https://en.wikipedia.org/wiki/Maurice_Glasman,_Baron_Glasman

 

16:55

Key conclusions and close to the formal proceedings

Andy Agathangelou, Founder, Transparency Task Force; Governor, Pensions Policy Institute; former Founding Chair, Friends of Automatic Enrolment; former Founding Chair, Association of Member Nominated Trustees.

https://www.linkedin.com/in/andy-agathangelou-02953113

 

17:00

Final close

 

*The programme will continuously evolve so is subject to change

To secure your place:

Click on the button below to secure your place and note that there are 4 ticket options: Standard, For TTF Fellows, Discounted and Press Pass. The notes you get to will explain the ticket options.

 

Queries to andy.agathangelou@transparencytaskforce.org

 

Thank you!

Further information about the TTF

 

You can click on the button below to read about the 150+ Transparency Task Force Ambassadors. The list includes world class academics and highly respected thought leaders from right around the world.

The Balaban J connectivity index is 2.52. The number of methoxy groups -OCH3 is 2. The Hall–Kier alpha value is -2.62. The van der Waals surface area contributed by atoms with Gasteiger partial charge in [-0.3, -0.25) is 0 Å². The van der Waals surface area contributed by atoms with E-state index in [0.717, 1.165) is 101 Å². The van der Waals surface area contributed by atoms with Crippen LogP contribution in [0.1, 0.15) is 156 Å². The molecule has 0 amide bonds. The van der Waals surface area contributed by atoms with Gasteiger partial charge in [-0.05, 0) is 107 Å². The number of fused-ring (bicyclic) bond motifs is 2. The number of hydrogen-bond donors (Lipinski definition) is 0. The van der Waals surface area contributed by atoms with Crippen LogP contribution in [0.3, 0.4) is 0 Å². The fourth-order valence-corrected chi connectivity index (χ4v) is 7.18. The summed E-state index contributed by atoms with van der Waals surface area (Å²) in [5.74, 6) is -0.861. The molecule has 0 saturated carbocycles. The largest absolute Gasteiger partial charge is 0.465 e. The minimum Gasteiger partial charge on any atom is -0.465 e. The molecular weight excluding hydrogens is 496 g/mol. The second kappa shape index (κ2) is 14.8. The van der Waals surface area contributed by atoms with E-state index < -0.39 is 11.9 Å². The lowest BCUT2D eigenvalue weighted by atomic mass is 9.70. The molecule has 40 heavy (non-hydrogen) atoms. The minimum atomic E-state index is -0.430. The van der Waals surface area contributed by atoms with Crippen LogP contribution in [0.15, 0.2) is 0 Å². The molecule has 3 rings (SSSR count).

You can click on the button below to read about the Transparency Task Force Advisory Board, which is Chaired by the former Chair of the Financial Conduct Authority's Financial Services Consumer Panel.

If you want to read testimonials...

 

If you haven't been to one of our events before you can use the link below to read some testimonials:

To secure your place:

Click on the button below to secure your place and note that there are 4 ticket options: Standard, For TTF Fellows, Discounted and Press Pass. The notes you get to will explain the ticket options.

 

Queries to andy.agathangelou@transparencytaskforce.org

 

Thank you!

Slides from the March 18th, 2020 symposium
TS March 18th 2020 Corporate Governance.[...]
Adobe Acrobat document [31.0 MB]

The Great Divide

You can read the speech by  Andrew G. Haldane, FAcSS (the Bank of England's Chief Economist and Executive Director of Monetary Analysis and Statistics) that he gave on 18th May 2016 at the New City Agenda Annual dinner.

 

The speech is entitled The Great Divide and it is a first class explanation of why the trust deficit really matters and why it makes sense to try to do something about it.